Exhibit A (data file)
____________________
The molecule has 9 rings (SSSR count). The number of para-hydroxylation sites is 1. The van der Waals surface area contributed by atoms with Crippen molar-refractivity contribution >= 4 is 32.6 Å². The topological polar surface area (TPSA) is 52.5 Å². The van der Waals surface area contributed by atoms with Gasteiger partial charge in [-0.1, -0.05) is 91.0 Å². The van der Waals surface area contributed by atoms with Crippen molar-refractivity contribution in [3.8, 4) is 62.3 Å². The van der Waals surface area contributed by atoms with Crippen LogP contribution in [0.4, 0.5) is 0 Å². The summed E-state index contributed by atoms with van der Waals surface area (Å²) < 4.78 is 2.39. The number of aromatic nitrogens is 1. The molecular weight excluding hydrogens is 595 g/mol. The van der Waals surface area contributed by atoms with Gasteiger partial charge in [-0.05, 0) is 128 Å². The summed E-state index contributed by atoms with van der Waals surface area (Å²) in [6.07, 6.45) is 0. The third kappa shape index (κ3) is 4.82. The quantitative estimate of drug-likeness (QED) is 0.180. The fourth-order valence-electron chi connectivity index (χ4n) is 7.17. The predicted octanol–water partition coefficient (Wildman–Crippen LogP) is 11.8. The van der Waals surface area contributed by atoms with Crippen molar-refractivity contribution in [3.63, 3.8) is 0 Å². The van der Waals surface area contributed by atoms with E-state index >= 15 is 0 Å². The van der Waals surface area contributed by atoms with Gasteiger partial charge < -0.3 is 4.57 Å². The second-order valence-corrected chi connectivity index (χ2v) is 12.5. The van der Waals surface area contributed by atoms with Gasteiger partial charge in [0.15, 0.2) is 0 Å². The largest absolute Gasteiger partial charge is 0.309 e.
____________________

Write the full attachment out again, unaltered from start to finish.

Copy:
The molecule has 9 rings (SSSR count). The number of para-hydroxylation sites is 1. The van der Waals surface area contributed by atoms with Crippen molar-refractivity contribution >= 4 is 32.6 Å². The topological polar surface area (TPSA) is 52.5 Å². The van der Waals surface area contributed by atoms with Gasteiger partial charge in [-0.1, -0.05) is 91.0 Å². The van der Waals surface area contributed by atoms with Crippen molar-refractivity contribution in [3.8, 4) is 62.3 Å². The van der Waals surface area contributed by atoms with Crippen LogP contribution in [0.4, 0.5) is 0 Å². The summed E-state index contributed by atoms with van der Waals surface area (Å²) < 4.78 is 2.39. The number of aromatic nitrogens is 1. The molecular weight excluding hydrogens is 595 g/mol. The van der Waals surface area contributed by atoms with Gasteiger partial charge in [-0.05, 0) is 128 Å². The summed E-state index contributed by atoms with van der Waals surface area (Å²) in [6.07, 6.45) is 0. The third kappa shape index (κ3) is 4.82. The quantitative estimate of drug-likeness (QED) is 0.180. The fourth-order valence-electron chi connectivity index (χ4n) is 7.17. The predicted octanol–water partition coefficient (Wildman–Crippen LogP) is 11.8. The van der Waals surface area contributed by atoms with Crippen molar-refractivity contribution in [3.63, 3.8) is 0 Å². The van der Waals surface area contributed by atoms with E-state index >= 15 is 0 Å². The van der Waals surface area contributed by atoms with Gasteiger partial charge < -0.3 is 4.57 Å². The second-order valence-corrected chi connectivity index (χ2v) is 12.5. The van der Waals surface area contributed by atoms with Gasteiger partial charge in [0.15, 0.2) is 0 Å². The largest absolute Gasteiger partial charge is 0.309 e.